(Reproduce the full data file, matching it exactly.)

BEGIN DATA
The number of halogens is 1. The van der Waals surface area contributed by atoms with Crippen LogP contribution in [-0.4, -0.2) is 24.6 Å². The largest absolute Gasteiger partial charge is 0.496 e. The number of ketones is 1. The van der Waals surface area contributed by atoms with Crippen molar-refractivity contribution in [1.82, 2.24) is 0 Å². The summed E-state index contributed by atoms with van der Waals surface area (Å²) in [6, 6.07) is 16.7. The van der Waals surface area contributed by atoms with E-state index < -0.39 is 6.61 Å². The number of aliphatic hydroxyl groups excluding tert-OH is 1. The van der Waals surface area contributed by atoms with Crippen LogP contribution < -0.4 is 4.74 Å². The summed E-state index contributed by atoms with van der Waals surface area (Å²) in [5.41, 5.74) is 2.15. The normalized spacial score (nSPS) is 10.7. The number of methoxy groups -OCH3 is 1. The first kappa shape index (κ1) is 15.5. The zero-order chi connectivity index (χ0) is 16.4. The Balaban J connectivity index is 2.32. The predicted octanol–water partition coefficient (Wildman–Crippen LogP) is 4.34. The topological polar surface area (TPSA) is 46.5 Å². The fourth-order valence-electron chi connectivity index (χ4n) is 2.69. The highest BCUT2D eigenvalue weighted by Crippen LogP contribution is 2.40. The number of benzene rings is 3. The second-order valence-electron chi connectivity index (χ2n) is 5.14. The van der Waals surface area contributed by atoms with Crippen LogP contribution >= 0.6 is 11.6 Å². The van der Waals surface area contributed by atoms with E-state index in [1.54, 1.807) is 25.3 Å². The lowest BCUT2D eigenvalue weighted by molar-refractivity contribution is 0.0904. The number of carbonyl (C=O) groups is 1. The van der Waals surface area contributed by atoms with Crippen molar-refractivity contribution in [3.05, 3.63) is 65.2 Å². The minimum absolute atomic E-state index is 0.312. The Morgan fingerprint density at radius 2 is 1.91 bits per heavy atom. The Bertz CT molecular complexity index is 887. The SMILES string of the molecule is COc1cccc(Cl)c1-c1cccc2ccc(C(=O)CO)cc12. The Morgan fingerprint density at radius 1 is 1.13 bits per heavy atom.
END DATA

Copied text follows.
The number of halogens is 1. The van der Waals surface area contributed by atoms with Crippen LogP contribution in [-0.4, -0.2) is 24.6 Å². The largest absolute Gasteiger partial charge is 0.496 e. The number of ketones is 1. The van der Waals surface area contributed by atoms with Crippen molar-refractivity contribution in [1.82, 2.24) is 0 Å². The summed E-state index contributed by atoms with van der Waals surface area (Å²) in [6, 6.07) is 16.7. The van der Waals surface area contributed by atoms with E-state index < -0.39 is 6.61 Å². The number of aliphatic hydroxyl groups excluding tert-OH is 1. The van der Waals surface area contributed by atoms with Crippen LogP contribution < -0.4 is 4.74 Å². The summed E-state index contributed by atoms with van der Waals surface area (Å²) in [5.41, 5.74) is 2.15. The normalized spacial score (nSPS) is 10.7. The number of methoxy groups -OCH3 is 1. The first kappa shape index (κ1) is 15.5. The zero-order chi connectivity index (χ0) is 16.4. The Balaban J connectivity index is 2.32. The predicted octanol–water partition coefficient (Wildman–Crippen LogP) is 4.34. The topological polar surface area (TPSA) is 46.5 Å². The fourth-order valence-electron chi connectivity index (χ4n) is 2.69. The highest BCUT2D eigenvalue weighted by Crippen LogP contribution is 2.40. The number of benzene rings is 3. The second-order valence-electron chi connectivity index (χ2n) is 5.14. The van der Waals surface area contributed by atoms with Crippen LogP contribution >= 0.6 is 11.6 Å². The van der Waals surface area contributed by atoms with E-state index in [1.54, 1.807) is 25.3 Å². The lowest BCUT2D eigenvalue weighted by molar-refractivity contribution is 0.0904. The number of carbonyl (C=O) groups is 1. The van der Waals surface area contributed by atoms with Crippen molar-refractivity contribution in [3.05, 3.63) is 65.2 Å². The minimum absolute atomic E-state index is 0.312. The Morgan fingerprint density at radius 2 is 1.91 bits per heavy atom. The Bertz CT molecular complexity index is 887. The SMILES string of the molecule is COc1cccc(Cl)c1-c1cccc2ccc(C(=O)CO)cc12. The Morgan fingerprint density at radius 1 is 1.13 bits per heavy atom.